Exactly what goes inside advanced lithium-air batteries as they charge and discharge has always been impossible to observe directly. Now, a new technique developed by Massachusetts Institute of Technology (MIT) researchers promises to change that, allowing study of this electrochemical activity as it happens.
A lack of understanding of how lithium reacts with oxygen has hindered the development of practical lithium-air batteries, the authors say—but this type of battery offers the prospect of storing up to four times as much energy as today's lithium-ion batteries for a given weight, and so could be a key enabling technology for energy storage, among other uses. Most existing lithium-air batteries suffer from large energy losses during charging and discharging, and have been unable to successfully sustain repeated cycles.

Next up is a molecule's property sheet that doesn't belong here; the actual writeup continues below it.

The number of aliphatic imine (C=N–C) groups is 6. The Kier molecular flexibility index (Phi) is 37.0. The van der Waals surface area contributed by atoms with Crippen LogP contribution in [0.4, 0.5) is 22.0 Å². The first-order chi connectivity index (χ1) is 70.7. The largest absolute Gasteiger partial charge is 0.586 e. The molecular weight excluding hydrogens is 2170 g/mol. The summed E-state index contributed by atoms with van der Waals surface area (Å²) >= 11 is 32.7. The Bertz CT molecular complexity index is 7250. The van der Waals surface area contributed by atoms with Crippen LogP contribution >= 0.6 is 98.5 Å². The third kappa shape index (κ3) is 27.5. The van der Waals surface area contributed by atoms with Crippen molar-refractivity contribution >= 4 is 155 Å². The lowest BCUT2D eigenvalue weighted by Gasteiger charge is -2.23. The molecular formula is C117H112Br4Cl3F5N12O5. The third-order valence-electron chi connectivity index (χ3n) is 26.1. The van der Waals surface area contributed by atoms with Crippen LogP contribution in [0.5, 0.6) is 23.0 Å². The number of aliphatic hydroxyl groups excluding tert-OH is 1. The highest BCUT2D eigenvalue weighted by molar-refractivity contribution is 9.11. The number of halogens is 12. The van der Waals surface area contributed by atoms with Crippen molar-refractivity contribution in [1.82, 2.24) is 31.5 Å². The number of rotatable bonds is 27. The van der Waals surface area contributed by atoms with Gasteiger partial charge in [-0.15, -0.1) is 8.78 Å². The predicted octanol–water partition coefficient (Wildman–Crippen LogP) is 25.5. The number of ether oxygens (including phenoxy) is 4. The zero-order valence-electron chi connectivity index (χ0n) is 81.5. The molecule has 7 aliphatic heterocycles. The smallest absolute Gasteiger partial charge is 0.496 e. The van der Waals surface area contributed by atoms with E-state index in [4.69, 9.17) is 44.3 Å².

This new method for studying the reactions of such batteries in detail could help researchers in their quest to design better batteries. Such improvements to lithium-air batteries, Shao-Horn says, could potentially enhance round-trip efficiency (energy retention between charge and discharge) and cycle life (the ability to charge and discharge a battery many times). . .View Full Article